he would obey the command of the Chair
man of the conference, but there was great
force in the remarks he made, anyway. -
After the appointment of a committee to
formulate a plan of campaign, the confer
ence found it prudent to adjourn for dinner,
bnt the afternoon sessiou'was no improve
ment on the morning session. In fact, there
was a greater freedom of Bpeech, caused by
the representatives of several temperance.or
ganizations and churches trying to crowd
out the party Prohibitionists. The efforts
of these people were generally directed to
ward an apparent concerted movement to
prevent the Prohibition party from having
any part in the contest for the adoption of
the amendment to give 'the Constitutional
Amendment Association and the Women's
Christian Temperance Union a monopoly of
the plan of campaign.
The committee appointed to adopt a plan
of campaign submitted a report providing
for the appointment of a committee of one
from each organization represented, to at
tempt negotiations with the Constitntional
Amendment Association, with a view of
meeting together. A substitute was offered
looking toward a joint convention on the
day fixed by the Amendment Association,
and an acrimonious discussion followed.
Acting Chairman Stevens and others did
not see how they could ask to be committed
into a convention in which they were not
wanted. He was finally goaded to read the
letter written by Mr. Fulton, which was the
cause of much of the bitter feeling shown at
the conference. Following is the objection
able paragraph in the communication:
Wo will hold our convention on the 19tb,
without fail. We intend to shape out a cen
tral committee to manage the canvass, and will
be glad to have meet with us all ft ho believe in
Constitutional prohibition by tho non-partisan
method. As to tho third party, wo will have
nothing whatever to do with them, and it may
bo as well understood now as at any time, that
as long as they maintain their Independent and
antagonistic political attitude we can have no
affiliation with them whatovcr.
Every one of the men who had been
fighting the party Prohibitionists all day
was obliged to criticise Mr. Fulton for his
alleged unbecoming conduct, but the read
ing of the letter did not stop the fight
against the party Prohibitionists, whom it
-was sought to exclude from all committees
as representatives of the organization.
A change of date wanted.
A resolution was finally adopted substan
tially similar to that reported by tbe com
mittee appointed at the morning session,
and Acting Chairman Stevens had T. W.
Murray placed on it as the representative of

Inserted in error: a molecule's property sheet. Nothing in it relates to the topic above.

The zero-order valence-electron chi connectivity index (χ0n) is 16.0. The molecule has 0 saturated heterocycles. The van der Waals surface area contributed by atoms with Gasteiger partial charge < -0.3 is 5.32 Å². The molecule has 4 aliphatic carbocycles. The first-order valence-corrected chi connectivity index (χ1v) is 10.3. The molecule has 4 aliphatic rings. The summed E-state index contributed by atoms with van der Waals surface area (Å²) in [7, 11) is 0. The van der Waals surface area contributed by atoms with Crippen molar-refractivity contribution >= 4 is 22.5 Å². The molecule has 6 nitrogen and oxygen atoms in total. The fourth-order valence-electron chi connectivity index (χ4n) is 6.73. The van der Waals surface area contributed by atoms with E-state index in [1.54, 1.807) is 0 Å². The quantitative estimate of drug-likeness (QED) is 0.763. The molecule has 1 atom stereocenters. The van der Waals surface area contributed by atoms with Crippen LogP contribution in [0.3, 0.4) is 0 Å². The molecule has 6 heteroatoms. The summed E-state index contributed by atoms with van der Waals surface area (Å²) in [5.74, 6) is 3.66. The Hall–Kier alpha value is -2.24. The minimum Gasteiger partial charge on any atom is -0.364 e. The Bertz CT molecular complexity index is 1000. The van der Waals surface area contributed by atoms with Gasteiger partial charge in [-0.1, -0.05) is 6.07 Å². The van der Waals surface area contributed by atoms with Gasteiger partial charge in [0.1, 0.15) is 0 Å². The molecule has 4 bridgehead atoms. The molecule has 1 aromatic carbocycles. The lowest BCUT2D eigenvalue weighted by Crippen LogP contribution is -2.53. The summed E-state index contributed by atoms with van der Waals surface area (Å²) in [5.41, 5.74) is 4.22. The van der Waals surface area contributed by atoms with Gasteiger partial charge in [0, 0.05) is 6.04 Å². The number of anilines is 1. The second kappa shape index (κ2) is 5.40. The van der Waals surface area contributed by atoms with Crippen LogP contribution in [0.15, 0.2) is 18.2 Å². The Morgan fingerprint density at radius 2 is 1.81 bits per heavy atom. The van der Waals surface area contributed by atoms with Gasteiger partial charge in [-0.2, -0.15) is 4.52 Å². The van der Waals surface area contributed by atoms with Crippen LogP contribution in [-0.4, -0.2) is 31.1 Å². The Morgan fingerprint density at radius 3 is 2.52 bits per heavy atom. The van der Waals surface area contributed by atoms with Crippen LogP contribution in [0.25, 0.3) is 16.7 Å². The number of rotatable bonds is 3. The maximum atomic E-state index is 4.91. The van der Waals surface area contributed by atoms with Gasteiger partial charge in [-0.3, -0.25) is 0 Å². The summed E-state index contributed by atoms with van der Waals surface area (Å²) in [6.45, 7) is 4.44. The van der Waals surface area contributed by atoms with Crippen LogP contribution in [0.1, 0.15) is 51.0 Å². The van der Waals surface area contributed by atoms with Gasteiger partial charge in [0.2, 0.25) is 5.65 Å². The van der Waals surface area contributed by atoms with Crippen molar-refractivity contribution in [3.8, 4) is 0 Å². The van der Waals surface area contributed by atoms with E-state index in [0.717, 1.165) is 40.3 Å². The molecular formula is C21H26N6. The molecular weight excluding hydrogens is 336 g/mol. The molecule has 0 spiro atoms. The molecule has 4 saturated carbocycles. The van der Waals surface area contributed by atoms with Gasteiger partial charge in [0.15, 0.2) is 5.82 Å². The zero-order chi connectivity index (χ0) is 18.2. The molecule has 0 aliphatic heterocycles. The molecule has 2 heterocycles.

the Prohibition party of Pennsylvania,
while Mr. Stevens was-made the representa
tive of the Young Men's Prohibition League
of the State. Tbe other members of the
committee, which is to try and have the Con
stitutional Amendment Association change
its date for its convention, because it would
fall on election day, and select
a time satisfactory to all parties,
are Rev. Walter Calley, of the
Baptist Association, Philadelphia; Luther
& Kauffman, State Temperance Union;
Miss Matilda Hyndman, Women's Christian
Temperance Union; John Shallcross, Sons
of Temperance; Theodore K. Stubbs, Good
Templars: Ministerial Association, of this
city, S. C. Swallows; Philadelphia Metho
dist Conferencej J. W. Sayers; Murphy
Temperance Union, A. H. Leslie. This
committee appointed a sub-committee to do
the necessary work. Very few persons who
participated in the conference are satisfied
A party Prohibitionist said after the con
ference that the amendment would lose 10,
000 votes because his friends took such a
prominent part in it.
TVAEEING LABOB MEN.
Miners and Operators Meet la Convention
at Indlannpolls A Struggle Betweea
the Union and K. of I
A Reduction Probable.
rSPECIAL TELEOBAM TO THB DISPATCn.l
Indianapolis, February 5. Forty-five
representatives of the National Progressive
Union, an organization which has taken
the place of the Federation of Miners and
Mine Laborers, together with a number of
members of the Miners' District Assembly,
No. 135, K. of L., are In session here, en
deavoring to adjust various differences
between employers and employes. The old
troubles are up again. The representatives
ot the Knights of Labor are endeavoring
to discourage the miners from going into
the new organization, but thejr work here
has been unsuccessful here, as there is a de
cided sentiment in favor of the union, in